A comment on my blog made me realize that I was maybe definitely becoming too pessimistic and sort of really hating on Syria. I’m going to correct that now. I’m going to make a top 30 list of all the things I just wouldn’t be able to do without Syria and all the things I’ve learned. You be the judge: was it worth it?
30. Black outs were very frequent in the summer of ’06, during the war in Lebanon, so I can handle six hours of no electricity.
29. I know how to pick fruits.
28. I know how to mash said picked fruits into jam. Seriously. I made apricot jam. Beat that!
27. I also made vinegar.
26. And tomato paste. Syria’s still big on the whole let’s save for the winter cellar thing.
25.I know how to ishtuf. You pour water and use this man-size squeegee to push the water towards the drain. It can be pretty fun when it’s hot out and the veranda turns into one huge water park.
24. I can now knit. Passably.
23. I drive stick shift. Nice, eh?
22. I also know how to start a standard car without a key. All you need is a slight decline.
21. And how to hot-wire a car. Yup… all in a days work.
20. I can make popcorn using some butter, salt, kernels, and my trust-worthy Tefal casserole.
19. After much dropping of clothing from 11 floors up, I can now successfully hang a washed load to dry. All by myself. Complete with shaking them out before hanging, and using one clothing pin for two items of clothing.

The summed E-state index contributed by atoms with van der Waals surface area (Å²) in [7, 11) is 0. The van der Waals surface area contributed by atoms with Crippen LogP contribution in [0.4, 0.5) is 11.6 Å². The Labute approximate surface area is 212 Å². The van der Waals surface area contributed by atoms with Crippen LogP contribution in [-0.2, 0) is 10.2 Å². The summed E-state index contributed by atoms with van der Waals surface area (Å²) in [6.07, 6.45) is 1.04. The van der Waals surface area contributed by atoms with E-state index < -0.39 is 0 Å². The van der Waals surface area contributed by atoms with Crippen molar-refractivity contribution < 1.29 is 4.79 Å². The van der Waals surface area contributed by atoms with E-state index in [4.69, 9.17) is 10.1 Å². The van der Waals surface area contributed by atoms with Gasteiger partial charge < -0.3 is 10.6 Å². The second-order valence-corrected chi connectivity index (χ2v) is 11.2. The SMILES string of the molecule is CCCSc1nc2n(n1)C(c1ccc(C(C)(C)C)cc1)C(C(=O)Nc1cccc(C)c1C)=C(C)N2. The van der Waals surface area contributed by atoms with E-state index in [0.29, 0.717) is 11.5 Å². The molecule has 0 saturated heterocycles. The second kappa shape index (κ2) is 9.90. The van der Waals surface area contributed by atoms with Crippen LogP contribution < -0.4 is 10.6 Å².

18. I can successfully teach (I was a full-time grade 6 & 7 teacher for two years and am currently an adult teacher)
17. I’ve been introduced to the world of blogging. Hello, blogging world!
16. I’ve met some pretty amazing people.
15. I’ve got this collection of Syrian adages. They’re hilarious.
14. I know my way around some of Damascus. It makes me feel so important.
13. I debkeh with the best of them.
12. I also know some aweeeehas. And my zalgouta? The le-le-le-le-leeysssh thing? Everybody always stares like: The Canadian? Where’d she get that from? (they’ve asked me repeatedly to teach them. Me, the canadian, teach them, the syrians!)
11. After a ton of practice I can now brew turkish coffee.
10. And drink bitter coffee without pulling a face.
9. I’ve learnt some of the ins and outs of Syrian customs.
8. I’ve learnt that you don’t say makhtoob for a guy. He’s khateb and the girl’s makhtoobeh. Apparently, it’s a biggie.
7. I sort of understand Iraqi arabic. When we first got here, there was a huge influx of Iraqi refugees. At first I understood nothing! They’d be speaking and my face’d be pretty much blank. I get a few words now. Like zain. Zain, 3ami, zain! Good, good!
6. I can bargain and barter passably!! Listen to this
S&S: pick up what I want and pull a face.
Store Owner: What? Don’t you like it?
S&S: It’s not too bad.. but the price is ridiculous! walk off
SO: Where you going? Khalas, don’t worry. We won’t disagree. lowers the price
S&S: raises eyebrow.
And we proceed to do exactly that – disagree. As a rule, I generally don’t like haggling. I’ve seen people disagree over as little as 50 pounds! That’s around a dollar. But sometimes the Syrian in me rears its head and so I find my self in Old Damascus haggling like some old crone.
5. I have a huge collection of hijabs and abbayehs, two things that were scarce and extremely expensive in Canada.
4. I can read and write Arabic! That’s a good one.
3. I’m slowly yet surely learning how to hold my tongue and be patient.
2. I’ve been in a few choice situation that have taught me some life lessons I’m not likely to forget any time soon.
1. I’ve realized how truly blessed I am, alhamdiAllah. Both for the life I led and the life I am leading.